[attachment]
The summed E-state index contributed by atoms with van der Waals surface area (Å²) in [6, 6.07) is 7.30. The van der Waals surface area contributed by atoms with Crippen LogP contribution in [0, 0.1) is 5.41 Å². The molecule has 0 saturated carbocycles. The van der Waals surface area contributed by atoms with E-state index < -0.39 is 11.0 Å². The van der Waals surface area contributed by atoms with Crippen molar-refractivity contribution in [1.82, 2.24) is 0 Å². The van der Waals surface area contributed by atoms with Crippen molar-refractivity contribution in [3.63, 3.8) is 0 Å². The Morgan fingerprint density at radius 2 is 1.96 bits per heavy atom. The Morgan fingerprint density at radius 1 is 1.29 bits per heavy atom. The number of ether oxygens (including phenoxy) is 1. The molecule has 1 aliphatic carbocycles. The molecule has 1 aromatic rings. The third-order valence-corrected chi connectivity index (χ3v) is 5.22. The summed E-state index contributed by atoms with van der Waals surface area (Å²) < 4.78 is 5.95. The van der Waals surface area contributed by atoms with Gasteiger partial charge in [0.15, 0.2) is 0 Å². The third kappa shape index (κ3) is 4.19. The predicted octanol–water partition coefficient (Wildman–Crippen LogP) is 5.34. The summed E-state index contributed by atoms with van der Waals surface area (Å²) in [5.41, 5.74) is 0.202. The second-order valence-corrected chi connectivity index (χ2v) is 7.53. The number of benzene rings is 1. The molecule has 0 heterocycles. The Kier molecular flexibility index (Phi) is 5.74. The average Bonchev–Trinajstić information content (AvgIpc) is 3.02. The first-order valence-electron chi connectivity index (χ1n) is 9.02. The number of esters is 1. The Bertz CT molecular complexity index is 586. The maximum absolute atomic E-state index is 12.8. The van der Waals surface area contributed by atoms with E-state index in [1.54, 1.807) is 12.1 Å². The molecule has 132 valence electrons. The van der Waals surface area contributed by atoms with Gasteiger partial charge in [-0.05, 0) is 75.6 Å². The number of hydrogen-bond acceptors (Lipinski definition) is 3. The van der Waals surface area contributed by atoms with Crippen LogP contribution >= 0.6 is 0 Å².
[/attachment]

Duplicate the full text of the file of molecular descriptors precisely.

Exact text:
The summed E-state index contributed by atoms with van der Waals surface area (Å²) in [6, 6.07) is 7.30. The van der Waals surface area contributed by atoms with Crippen LogP contribution in [0, 0.1) is 5.41 Å². The molecule has 0 saturated carbocycles. The van der Waals surface area contributed by atoms with E-state index < -0.39 is 11.0 Å². The van der Waals surface area contributed by atoms with Crippen molar-refractivity contribution in [1.82, 2.24) is 0 Å². The van der Waals surface area contributed by atoms with Crippen molar-refractivity contribution in [3.63, 3.8) is 0 Å². The Morgan fingerprint density at radius 2 is 1.96 bits per heavy atom. The Morgan fingerprint density at radius 1 is 1.29 bits per heavy atom. The number of ether oxygens (including phenoxy) is 1. The molecule has 1 aliphatic carbocycles. The molecule has 1 aromatic rings. The third-order valence-corrected chi connectivity index (χ3v) is 5.22. The summed E-state index contributed by atoms with van der Waals surface area (Å²) < 4.78 is 5.95. The van der Waals surface area contributed by atoms with Gasteiger partial charge in [0.15, 0.2) is 0 Å². The third kappa shape index (κ3) is 4.19. The predicted octanol–water partition coefficient (Wildman–Crippen LogP) is 5.34. The summed E-state index contributed by atoms with van der Waals surface area (Å²) in [5.41, 5.74) is 0.202. The second-order valence-corrected chi connectivity index (χ2v) is 7.53. The number of benzene rings is 1. The molecule has 0 heterocycles. The Kier molecular flexibility index (Phi) is 5.74. The average Bonchev–Trinajstić information content (AvgIpc) is 3.02. The first-order valence-electron chi connectivity index (χ1n) is 9.02. The number of esters is 1. The Bertz CT molecular complexity index is 586. The maximum absolute atomic E-state index is 12.8. The van der Waals surface area contributed by atoms with E-state index in [1.54, 1.807) is 12.1 Å². The molecule has 132 valence electrons. The van der Waals surface area contributed by atoms with Gasteiger partial charge in [-0.05, 0) is 75.6 Å². The number of hydrogen-bond acceptors (Lipinski definition) is 3. The van der Waals surface area contributed by atoms with Crippen LogP contribution >= 0.6 is 0 Å².